[CNI News has previously reported on the bizarre creature called "El Chupacabras," the Goat Sucker, thought responsible for numerous animal deaths in Puerto Rico (see CNI News 13.3, Dec 11, 1995). In the following story, researcher and journalist Scott Corrales comments on the various theories propounded to explain this phenomenon. Though now living in Pennsylvania, Corrales grew up in Puerto Rico and specializes in Latin American Ufology. CNI News thanks Carole Jarrett for sending this article, and Scott Corrales for sending additional information.]
WHAT SHOULD BE OUR RESPONSE TO THE CHUPACABRAS PHENOMENON?
by Scott Corrales
January 11, 1996
The totally unexpected furor caused by sightings of the strange entity dubbed "el Chupacabras" (the Goatsucker) by residents of rural Puerto Rico raises some serious items for debate. What should be our response, as commonsensical (as opposed to skeptical or prejudiced), educated individuals? The skeptics have dismissed these events as hallucinations or worse. People do not hallucinate the deaths of their pets or their livelihoods (in the case of small animal farmers). The person whose livelihood depends on a computer does not wake up one morning, arrive at the workplace, find his/her computer smashed to bits and say: "I'm probably hallucinating."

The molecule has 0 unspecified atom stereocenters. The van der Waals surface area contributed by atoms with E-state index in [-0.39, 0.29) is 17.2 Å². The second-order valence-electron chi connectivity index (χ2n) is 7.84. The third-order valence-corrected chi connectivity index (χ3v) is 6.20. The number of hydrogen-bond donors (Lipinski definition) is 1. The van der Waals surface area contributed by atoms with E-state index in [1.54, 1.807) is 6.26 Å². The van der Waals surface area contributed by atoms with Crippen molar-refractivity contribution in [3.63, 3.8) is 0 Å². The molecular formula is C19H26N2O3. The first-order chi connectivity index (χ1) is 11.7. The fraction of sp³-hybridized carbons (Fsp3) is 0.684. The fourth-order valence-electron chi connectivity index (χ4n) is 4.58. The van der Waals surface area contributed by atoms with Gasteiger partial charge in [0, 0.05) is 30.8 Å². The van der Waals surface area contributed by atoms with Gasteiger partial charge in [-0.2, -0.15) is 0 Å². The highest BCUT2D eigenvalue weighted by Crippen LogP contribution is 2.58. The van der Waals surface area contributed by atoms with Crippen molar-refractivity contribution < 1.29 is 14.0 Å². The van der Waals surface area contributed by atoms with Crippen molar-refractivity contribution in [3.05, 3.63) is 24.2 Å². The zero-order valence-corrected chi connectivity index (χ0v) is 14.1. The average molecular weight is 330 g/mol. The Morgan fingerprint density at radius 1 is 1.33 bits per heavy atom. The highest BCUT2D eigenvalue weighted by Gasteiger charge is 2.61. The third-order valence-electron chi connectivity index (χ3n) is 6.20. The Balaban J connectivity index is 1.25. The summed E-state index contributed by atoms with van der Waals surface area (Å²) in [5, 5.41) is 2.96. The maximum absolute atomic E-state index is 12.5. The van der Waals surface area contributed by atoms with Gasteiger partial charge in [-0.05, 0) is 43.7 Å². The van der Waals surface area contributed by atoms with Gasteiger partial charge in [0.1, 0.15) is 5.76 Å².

There is extensive photographic evidence available to all who care to see it, displaying the thoroughly unnatural means of slaughter employed by this unknown being. These animals died as the result of a single puncture mark, found on some part of the body, which apparently drained them of blood. One particularly graphic photo shows a Siamese cat with a single puncture mark right through its skull. The skeptics' kneejerk reaction to all this has been to blame these deaths on (a) dogs, (b) feral monkeys, (c) vampire bats, (d) other exotic beasts.